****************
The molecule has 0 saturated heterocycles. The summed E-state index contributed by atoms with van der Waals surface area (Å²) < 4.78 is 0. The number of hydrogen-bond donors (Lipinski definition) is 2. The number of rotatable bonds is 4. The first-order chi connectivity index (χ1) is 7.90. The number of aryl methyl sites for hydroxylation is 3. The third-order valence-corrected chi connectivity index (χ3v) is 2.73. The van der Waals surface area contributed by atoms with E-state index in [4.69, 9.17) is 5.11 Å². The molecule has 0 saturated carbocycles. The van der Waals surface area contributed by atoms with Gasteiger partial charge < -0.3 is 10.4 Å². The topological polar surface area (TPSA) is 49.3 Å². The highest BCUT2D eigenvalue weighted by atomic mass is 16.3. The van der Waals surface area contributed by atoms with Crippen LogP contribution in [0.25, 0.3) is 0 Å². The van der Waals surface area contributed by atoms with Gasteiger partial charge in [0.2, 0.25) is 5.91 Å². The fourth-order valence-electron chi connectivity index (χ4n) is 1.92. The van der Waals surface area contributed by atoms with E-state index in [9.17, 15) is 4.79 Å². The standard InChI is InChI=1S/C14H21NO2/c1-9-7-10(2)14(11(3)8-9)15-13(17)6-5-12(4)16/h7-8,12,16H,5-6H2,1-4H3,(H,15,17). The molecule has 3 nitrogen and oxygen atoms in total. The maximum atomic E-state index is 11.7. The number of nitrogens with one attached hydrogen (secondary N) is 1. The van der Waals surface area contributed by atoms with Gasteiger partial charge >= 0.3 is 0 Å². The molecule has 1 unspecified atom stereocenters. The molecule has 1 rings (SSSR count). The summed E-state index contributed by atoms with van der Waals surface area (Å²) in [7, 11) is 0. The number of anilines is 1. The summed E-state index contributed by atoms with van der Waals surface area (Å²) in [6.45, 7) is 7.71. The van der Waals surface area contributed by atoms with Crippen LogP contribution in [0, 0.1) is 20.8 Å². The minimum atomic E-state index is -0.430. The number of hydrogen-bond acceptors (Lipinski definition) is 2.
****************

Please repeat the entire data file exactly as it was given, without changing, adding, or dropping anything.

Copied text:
The molecule has 0 saturated heterocycles. The summed E-state index contributed by atoms with van der Waals surface area (Å²) < 4.78 is 0. The number of hydrogen-bond donors (Lipinski definition) is 2. The number of rotatable bonds is 4. The first-order chi connectivity index (χ1) is 7.90. The number of aryl methyl sites for hydroxylation is 3. The third-order valence-corrected chi connectivity index (χ3v) is 2.73. The van der Waals surface area contributed by atoms with E-state index in [4.69, 9.17) is 5.11 Å². The molecule has 0 saturated carbocycles. The van der Waals surface area contributed by atoms with Gasteiger partial charge < -0.3 is 10.4 Å². The topological polar surface area (TPSA) is 49.3 Å². The highest BCUT2D eigenvalue weighted by atomic mass is 16.3. The van der Waals surface area contributed by atoms with Crippen LogP contribution in [0.25, 0.3) is 0 Å². The van der Waals surface area contributed by atoms with Gasteiger partial charge in [0.2, 0.25) is 5.91 Å². The fourth-order valence-electron chi connectivity index (χ4n) is 1.92. The van der Waals surface area contributed by atoms with E-state index in [9.17, 15) is 4.79 Å². The standard InChI is InChI=1S/C14H21NO2/c1-9-7-10(2)14(11(3)8-9)15-13(17)6-5-12(4)16/h7-8,12,16H,5-6H2,1-4H3,(H,15,17). The molecule has 3 nitrogen and oxygen atoms in total. The maximum atomic E-state index is 11.7. The number of nitrogens with one attached hydrogen (secondary N) is 1. The van der Waals surface area contributed by atoms with Gasteiger partial charge >= 0.3 is 0 Å². The molecule has 1 unspecified atom stereocenters. The molecule has 1 rings (SSSR count). The summed E-state index contributed by atoms with van der Waals surface area (Å²) in [7, 11) is 0. The number of anilines is 1. The summed E-state index contributed by atoms with van der Waals surface area (Å²) in [6.45, 7) is 7.71. The van der Waals surface area contributed by atoms with Crippen LogP contribution in [0, 0.1) is 20.8 Å². The minimum atomic E-state index is -0.430. The number of hydrogen-bond acceptors (Lipinski definition) is 2.